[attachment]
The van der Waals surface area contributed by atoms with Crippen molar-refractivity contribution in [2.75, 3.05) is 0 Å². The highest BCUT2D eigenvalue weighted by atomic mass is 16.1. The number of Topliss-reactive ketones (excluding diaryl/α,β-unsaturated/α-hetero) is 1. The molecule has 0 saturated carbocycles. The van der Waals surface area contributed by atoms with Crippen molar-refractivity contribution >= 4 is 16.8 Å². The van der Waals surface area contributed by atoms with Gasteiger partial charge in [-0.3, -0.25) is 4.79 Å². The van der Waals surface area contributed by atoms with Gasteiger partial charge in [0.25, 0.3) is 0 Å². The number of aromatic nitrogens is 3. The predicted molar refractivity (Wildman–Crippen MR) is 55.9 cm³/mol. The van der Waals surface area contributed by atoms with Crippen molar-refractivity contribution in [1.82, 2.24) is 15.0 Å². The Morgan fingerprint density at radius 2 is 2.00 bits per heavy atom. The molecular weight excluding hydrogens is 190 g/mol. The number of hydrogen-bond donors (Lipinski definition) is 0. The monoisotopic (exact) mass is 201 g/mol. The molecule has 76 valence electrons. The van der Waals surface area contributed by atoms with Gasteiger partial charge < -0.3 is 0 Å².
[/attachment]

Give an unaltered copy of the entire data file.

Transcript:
The van der Waals surface area contributed by atoms with Crippen molar-refractivity contribution in [2.75, 3.05) is 0 Å². The highest BCUT2D eigenvalue weighted by atomic mass is 16.1. The number of Topliss-reactive ketones (excluding diaryl/α,β-unsaturated/α-hetero) is 1. The molecule has 0 saturated carbocycles. The van der Waals surface area contributed by atoms with Crippen molar-refractivity contribution >= 4 is 16.8 Å². The van der Waals surface area contributed by atoms with Gasteiger partial charge in [-0.3, -0.25) is 4.79 Å². The van der Waals surface area contributed by atoms with Gasteiger partial charge in [0.25, 0.3) is 0 Å². The number of aromatic nitrogens is 3. The predicted molar refractivity (Wildman–Crippen MR) is 55.9 cm³/mol. The van der Waals surface area contributed by atoms with Crippen molar-refractivity contribution in [1.82, 2.24) is 15.0 Å². The Morgan fingerprint density at radius 2 is 2.00 bits per heavy atom. The molecular weight excluding hydrogens is 190 g/mol. The number of hydrogen-bond donors (Lipinski definition) is 0. The monoisotopic (exact) mass is 201 g/mol. The molecule has 76 valence electrons. The van der Waals surface area contributed by atoms with Gasteiger partial charge < -0.3 is 0 Å².